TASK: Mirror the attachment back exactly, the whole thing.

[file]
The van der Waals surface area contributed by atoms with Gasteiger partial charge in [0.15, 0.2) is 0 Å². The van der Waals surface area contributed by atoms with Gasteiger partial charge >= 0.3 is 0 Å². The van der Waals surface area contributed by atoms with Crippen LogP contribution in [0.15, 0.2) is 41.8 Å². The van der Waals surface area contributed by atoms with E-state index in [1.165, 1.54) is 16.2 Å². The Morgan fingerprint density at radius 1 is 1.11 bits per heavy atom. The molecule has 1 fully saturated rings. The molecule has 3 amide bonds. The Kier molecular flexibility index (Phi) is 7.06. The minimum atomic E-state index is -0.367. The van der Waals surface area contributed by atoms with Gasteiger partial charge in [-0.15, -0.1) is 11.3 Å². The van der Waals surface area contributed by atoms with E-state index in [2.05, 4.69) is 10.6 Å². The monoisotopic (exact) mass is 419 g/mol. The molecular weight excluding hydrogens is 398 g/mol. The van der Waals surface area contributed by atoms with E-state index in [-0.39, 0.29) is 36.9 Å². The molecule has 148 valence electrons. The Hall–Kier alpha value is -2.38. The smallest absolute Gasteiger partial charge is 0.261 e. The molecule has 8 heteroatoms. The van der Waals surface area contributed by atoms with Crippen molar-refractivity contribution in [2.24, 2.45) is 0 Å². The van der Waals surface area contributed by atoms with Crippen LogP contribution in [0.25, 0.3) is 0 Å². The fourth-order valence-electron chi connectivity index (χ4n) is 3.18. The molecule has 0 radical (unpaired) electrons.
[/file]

The van der Waals surface area contributed by atoms with Gasteiger partial charge in [0.15, 0.2) is 0 Å². The van der Waals surface area contributed by atoms with Gasteiger partial charge >= 0.3 is 0 Å². The van der Waals surface area contributed by atoms with Crippen LogP contribution in [0.15, 0.2) is 41.8 Å². The van der Waals surface area contributed by atoms with E-state index in [1.165, 1.54) is 16.2 Å². The Morgan fingerprint density at radius 1 is 1.11 bits per heavy atom. The molecule has 1 fully saturated rings. The molecule has 3 amide bonds. The Kier molecular flexibility index (Phi) is 7.06. The minimum atomic E-state index is -0.367. The van der Waals surface area contributed by atoms with Gasteiger partial charge in [-0.15, -0.1) is 11.3 Å². The van der Waals surface area contributed by atoms with E-state index in [2.05, 4.69) is 10.6 Å². The monoisotopic (exact) mass is 419 g/mol. The molecular weight excluding hydrogens is 398 g/mol. The van der Waals surface area contributed by atoms with E-state index in [-0.39, 0.29) is 36.9 Å². The molecule has 148 valence electrons. The Hall–Kier alpha value is -2.38. The smallest absolute Gasteiger partial charge is 0.261 e. The molecule has 8 heteroatoms. The van der Waals surface area contributed by atoms with Crippen molar-refractivity contribution in [2.24, 2.45) is 0 Å². The van der Waals surface area contributed by atoms with Crippen LogP contribution in [0.25, 0.3) is 0 Å². The fourth-order valence-electron chi connectivity index (χ4n) is 3.18. The molecule has 0 radical (unpaired) electrons.